02 November 2009 | By Margaret Taylor
12 August 2010
5 April 2010
11 July 2011
18 December 2000
2 April 1997
While independent law firms are growing in popularity in Germany, making the move is not without its risks.
When Germany’s top corporate lawyer Rolf Koerfer left Allen & Overy (A&O) for a partnership at Linklaters spin-off Oppenhoff & Partner in September, the latter’s chairman Michael Oppenhoff hailed the move as proof of a growing Teutonic obsession with independent law offices.
While moves such as Koerfer’s certainly do not come along every day, Oppenhoff did have a point: since the beginning of the decade, and more so over the past five years, there has been a growing trend for start-up German firms, many of which have been spun out of large international players.
Koerfer’s move does not fit with the trend for a number of reasons, not least that the firm he joined had been an independent for decades before its 2000 merger with Linklaters & Alliance (Koerfer had been a partner at Oppenhoff & Rädler prior to the merger). Furthermore, Koerfer is expected to be tied up working for ballbearing manufacturer Schaeffler for the next few years after working closely on the company’s massive debt restructuring. It therefore makes sense for him to seek the autonomy that comes with an independent firm.
That said, Koerfer’s move does fit with the mould set by former Bruckhaus Westrick Heller Löber partner Andreas Rittstieg, who set up Hamburg independent Rittstieg in 2000 rather than take part in the merger that created Freshfields Bruckhaus Deringer.
“German lawyers have rediscovered lawyer entrepreneurialism,” comments a source in Germany. “The big firms very much had the run of the playground with their story that this is where you have to be to do interesting work.
“There was a paradigm shift with Rittstieg, who was a leading M&A lawyer at Bruckhaus. He’s been successful, and that’s encouraged a lot of other people to do it.”
Frankfurt-based Smeets Has Wolff, which was set up by a group of associates from Freshfields and Hengeler Mueller in 2000, was one of the earliest. Many others followed, including in 2005 when Willkie Farr & Gallagher’s Germany managing partner Thomas Heymann, who had previously been a partner at Clifford Chance, set up Frankfurt firm Heymann & Partner Rechtsanwälte, while a group of Freshfields associates in Hamburg set up corporate boutique Renzenbrink Raschke Von Knobelsdorff Heiser. A number of Freshfields lawyers have left for Berlin firm Lindenpartners, which was founded by five partners from German firm Boetticher Hasse Lohmann-Buros in 2005, while in 2008 a group of A&O IP partners spun off to form Harte-Bavendamm Rechtsanwälte.
According to Oppenhoff, the relative explosion in start-ups and spin-offs can be put down to the market correcting itself.
“In the late ’80s and early ’90s inter-city mergers took off in Germany and it was smart and modern to enter into one of those,” he explains. “We had a similar situation in the late ’90s and early 2000s, when quite a number of marriages between London firms and German firms were made in heaven, though not every one was.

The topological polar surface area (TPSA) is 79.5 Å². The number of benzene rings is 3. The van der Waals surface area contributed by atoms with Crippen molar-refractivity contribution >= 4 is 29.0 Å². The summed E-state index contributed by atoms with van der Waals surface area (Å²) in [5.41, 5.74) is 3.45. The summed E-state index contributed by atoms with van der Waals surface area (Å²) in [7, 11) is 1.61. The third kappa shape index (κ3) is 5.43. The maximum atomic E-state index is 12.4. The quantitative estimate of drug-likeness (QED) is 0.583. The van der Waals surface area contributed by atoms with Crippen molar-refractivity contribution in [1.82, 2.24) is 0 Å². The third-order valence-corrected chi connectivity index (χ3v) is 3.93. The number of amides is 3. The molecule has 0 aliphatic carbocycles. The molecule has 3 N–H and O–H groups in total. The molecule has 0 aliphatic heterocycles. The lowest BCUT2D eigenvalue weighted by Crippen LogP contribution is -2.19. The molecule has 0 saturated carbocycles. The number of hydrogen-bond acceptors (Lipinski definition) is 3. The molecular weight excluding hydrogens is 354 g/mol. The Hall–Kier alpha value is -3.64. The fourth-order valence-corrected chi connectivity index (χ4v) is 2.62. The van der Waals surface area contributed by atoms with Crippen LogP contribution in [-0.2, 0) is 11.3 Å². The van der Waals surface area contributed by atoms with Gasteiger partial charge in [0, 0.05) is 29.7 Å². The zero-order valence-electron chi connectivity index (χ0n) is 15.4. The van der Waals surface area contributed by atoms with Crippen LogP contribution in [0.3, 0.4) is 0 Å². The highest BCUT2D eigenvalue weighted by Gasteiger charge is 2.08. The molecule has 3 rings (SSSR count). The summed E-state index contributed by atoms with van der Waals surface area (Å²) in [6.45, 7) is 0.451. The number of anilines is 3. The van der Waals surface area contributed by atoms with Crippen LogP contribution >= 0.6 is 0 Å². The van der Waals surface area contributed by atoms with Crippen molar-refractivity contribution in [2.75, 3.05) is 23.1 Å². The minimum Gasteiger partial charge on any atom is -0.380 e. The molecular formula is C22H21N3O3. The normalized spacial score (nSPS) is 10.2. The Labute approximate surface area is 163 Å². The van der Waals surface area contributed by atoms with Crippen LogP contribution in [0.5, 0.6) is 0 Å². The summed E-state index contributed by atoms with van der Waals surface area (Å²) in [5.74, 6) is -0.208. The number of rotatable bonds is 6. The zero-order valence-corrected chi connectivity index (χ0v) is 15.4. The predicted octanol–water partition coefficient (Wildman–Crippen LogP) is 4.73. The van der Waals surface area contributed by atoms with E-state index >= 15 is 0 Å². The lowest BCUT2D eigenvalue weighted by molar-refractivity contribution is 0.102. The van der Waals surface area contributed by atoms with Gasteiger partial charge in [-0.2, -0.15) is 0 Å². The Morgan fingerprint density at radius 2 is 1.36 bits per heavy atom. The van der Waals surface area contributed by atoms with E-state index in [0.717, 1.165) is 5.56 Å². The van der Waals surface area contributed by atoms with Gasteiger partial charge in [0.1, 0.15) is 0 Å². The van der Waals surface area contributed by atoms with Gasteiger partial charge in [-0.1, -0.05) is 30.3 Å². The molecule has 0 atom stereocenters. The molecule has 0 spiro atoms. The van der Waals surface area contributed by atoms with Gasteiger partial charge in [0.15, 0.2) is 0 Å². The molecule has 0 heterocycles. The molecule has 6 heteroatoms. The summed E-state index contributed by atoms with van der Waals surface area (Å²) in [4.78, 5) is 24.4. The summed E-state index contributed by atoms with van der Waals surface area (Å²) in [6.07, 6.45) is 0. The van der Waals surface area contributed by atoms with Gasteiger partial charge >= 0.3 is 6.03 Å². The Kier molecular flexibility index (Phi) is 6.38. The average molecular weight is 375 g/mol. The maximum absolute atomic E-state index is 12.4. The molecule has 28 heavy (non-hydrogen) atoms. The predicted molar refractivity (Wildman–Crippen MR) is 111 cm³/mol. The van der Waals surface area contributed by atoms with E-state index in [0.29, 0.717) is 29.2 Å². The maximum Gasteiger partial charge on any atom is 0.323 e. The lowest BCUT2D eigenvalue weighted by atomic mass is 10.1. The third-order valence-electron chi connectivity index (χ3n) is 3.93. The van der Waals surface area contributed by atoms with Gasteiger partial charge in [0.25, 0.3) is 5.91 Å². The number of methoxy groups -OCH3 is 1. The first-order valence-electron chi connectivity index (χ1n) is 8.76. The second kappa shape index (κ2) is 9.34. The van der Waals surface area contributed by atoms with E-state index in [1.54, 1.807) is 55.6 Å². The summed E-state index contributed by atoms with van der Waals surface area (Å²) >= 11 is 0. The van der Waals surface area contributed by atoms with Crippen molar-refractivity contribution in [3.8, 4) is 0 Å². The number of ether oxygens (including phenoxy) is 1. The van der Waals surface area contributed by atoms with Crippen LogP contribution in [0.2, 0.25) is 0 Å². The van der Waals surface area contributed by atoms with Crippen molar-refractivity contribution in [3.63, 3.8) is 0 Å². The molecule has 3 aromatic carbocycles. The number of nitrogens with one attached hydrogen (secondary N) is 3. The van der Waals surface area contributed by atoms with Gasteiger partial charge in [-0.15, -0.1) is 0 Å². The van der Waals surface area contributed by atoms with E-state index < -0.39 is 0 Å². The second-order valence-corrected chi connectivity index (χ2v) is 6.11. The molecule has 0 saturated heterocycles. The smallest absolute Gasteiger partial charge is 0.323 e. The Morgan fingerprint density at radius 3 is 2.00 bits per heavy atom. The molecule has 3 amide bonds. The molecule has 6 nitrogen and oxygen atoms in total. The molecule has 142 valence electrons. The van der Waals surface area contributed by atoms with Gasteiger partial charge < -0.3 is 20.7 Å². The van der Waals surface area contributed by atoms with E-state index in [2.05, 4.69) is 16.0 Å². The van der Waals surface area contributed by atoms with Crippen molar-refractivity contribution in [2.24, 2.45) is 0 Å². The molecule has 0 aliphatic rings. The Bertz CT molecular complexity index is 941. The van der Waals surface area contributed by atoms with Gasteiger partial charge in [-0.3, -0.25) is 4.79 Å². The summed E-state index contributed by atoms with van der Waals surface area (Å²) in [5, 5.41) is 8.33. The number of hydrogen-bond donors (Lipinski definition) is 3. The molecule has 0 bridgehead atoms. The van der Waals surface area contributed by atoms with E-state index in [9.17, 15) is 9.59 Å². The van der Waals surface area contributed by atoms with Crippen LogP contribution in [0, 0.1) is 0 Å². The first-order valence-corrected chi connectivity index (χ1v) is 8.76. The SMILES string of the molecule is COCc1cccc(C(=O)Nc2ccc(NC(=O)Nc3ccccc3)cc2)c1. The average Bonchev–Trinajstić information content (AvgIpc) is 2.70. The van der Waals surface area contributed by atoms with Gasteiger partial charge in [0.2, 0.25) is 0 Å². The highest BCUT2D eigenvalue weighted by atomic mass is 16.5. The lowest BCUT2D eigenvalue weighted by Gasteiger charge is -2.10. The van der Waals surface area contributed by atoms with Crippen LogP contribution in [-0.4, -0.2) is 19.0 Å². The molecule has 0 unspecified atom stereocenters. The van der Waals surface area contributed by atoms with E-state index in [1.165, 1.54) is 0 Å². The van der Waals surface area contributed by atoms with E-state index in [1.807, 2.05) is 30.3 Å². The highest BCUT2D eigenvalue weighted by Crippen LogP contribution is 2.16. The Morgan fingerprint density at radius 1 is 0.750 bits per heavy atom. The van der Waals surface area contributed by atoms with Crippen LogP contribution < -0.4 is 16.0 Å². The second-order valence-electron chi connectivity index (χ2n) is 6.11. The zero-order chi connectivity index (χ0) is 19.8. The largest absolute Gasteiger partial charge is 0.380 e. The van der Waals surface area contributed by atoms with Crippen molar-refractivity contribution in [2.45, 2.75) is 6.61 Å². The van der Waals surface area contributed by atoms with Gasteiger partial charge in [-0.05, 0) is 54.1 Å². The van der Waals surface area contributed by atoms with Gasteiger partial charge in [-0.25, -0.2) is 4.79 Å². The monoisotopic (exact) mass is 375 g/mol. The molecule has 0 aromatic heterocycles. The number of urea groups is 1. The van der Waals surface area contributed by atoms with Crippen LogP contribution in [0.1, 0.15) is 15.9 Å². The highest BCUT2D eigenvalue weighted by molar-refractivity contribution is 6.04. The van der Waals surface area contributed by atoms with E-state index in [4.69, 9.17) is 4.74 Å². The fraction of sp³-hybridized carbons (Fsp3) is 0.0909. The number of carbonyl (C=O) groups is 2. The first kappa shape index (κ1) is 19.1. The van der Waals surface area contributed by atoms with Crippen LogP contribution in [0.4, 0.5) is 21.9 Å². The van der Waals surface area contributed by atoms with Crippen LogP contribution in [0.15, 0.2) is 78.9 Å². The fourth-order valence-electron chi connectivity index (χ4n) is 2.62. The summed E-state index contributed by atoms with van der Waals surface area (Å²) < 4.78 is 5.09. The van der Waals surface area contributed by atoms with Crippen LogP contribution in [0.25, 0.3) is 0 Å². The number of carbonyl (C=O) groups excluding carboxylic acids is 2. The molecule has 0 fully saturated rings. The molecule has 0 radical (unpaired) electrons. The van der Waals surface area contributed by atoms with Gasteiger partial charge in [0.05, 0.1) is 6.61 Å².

“Quite obviously the internationalisation of the market has gone further than is borne out by the market.”
While Oppenhoff stresses that he has no regrets over the Linklaters tie-up, pointing out that it was the right thing to do at the time, he adds that many German lawyers feel their practices are marginalised within international firms because those firms are so focused on transactional work.
“Quite a number of people have left the majors because they want to do standalone tax work as well,” he asserts.
Freshfields co-senior partner Konstantin Mettenheimer points out that it is relatively easy for lawyers to set up on their own in Germany because the German system operates with much lower leverage than in the UK. “The UK system requires fairly massive manpower for some commercial work,” he says. “The German system doesn’t always require that, so lawyers have more opportunity to set up a law firm.”
While that could be one factor, another issue relating to leverage has been a stronger motivator for people setting up on their own in recent years. It is common practice for international firms to have a ratio of four or more associates to every partner, which is fine when the associates are relatively junior, but more problematic when they get to the stage of wanting partnership. An international firm with 30-plus offices around the world will not have the capacity or the will to promote heavily in any one European jurisdiction. It is unsurprising, then, that so many of the start-ups have been groups of senior associates branching out on their own.
Retirement age is also an issue that can prompt lawyers to set up on their own, although this is more an issue for those working at UK-headquartered firms rather than at their US counterparts. Most German lawyers continue working until they are well into their 60s, while in spite of age discrimination regulations lawyers at UK firms - the magic circle in particular - are encouraged to leave when they reach their mid-50s. Oppenhoff, who was of counsel during his latter years at Linklaters, is 72 and still going strong as a partner at his own firm.
Setting up an independent firm is not all a bed of roses, and not all survive - first mover Smeets Has Wolff was swallowed up by Paul Hastings in 2007. But, given the promotion prospects currently faced by senior associates at international firms, it is a trend that could be set to continue.